Testimony of the interpretative experience:
Almost totally irrational.
While interpretative experience can be valuable for the person experiencing it, it is worth next to nothing to the third party. While complex clear hallucinations are sufficiently rare to make revelation to a trustworthy "other" good reason for belief, psychological states needed to produce interpretative experiences are sufficiently frequent to render the testimony of them all-but-useless for others, even when coming from a fully trustworthy source.

Ethical impact of belief:
Totally irrelevant to rationality of belief.
It is irrational to believe in God because we think it will make us a better person to do so. It is likewise irrational not to believe in God (given other convincing evidence) because of past political consequences of religion or ethical behaviour of religious people. (Though it may not be irrational to believe in God and refuse to worship them on ethical grounds).

Emotional state:
Irrational.
It makes no rational sense to believe or disbelieve in God based on emotional state (lonely, loved, afraid, unloved, angry etc...) unless we treat the said emotion as an "interpretative experience" as above.

In conclusion, it is possible for two reasonable people to hold entirely opposite beliefs on the subject of God while both being relatively rational. If one of them has been raised as religious and have experienced sufficient number of "interpretative events" and the other has been raised atheist or have become so in the absence of such "interpretative events" they can both hold to their positions and have absolutely no legitimate arguments with which to even begin convincing the other person to change their position.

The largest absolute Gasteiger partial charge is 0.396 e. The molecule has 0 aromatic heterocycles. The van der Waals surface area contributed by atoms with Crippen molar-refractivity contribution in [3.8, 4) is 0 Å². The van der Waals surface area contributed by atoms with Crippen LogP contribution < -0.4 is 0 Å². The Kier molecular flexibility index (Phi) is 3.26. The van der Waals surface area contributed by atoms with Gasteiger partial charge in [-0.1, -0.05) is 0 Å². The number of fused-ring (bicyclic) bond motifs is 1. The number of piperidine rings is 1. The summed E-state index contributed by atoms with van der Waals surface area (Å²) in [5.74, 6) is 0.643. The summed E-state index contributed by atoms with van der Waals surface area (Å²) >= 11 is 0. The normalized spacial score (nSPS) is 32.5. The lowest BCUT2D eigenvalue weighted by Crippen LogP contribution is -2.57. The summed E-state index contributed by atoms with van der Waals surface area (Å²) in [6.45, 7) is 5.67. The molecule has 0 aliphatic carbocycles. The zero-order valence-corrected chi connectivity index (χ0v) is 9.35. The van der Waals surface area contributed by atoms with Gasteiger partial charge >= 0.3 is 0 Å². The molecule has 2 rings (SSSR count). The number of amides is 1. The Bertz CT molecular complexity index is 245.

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bramadan wrote:
In conclusion, it is possible for two reasonable people to hold entirely opposite beliefs on the subject of God while both being relatively rational.


This sums up my feelings. I'm always fascinated when people call either religious belief or religious nonbelief categorically "irrational", and so far I've never heard an argument for that position that is even close to persuasive.

I found your breakdown of bases for religious belief really interesting and thought-provoking, by the by -- thanks for taking the time to put it together.
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I think I would use the term "reasonable" or "understandable" where you're using rational.

I asked my wife to marry me after knowing her for an extremely short period of time. I don't consider that decision to have been rational, but I do consider it to have been reasonable.
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Good post.
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Jeff Smith
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bramadan wrote:
In conclusion, it is possible for two reasonable people to hold entirely opposite beliefs on the subject of God while both being relatively rational. If one of them has been raised as religious and have experienced sufficient number of "interpretative events" and the other has been raised atheist or have become so in the absence of such "interpretative events" they can both hold to their positions and have absolutely no legitimate arguments with which to even begin convincing the other person to change their position.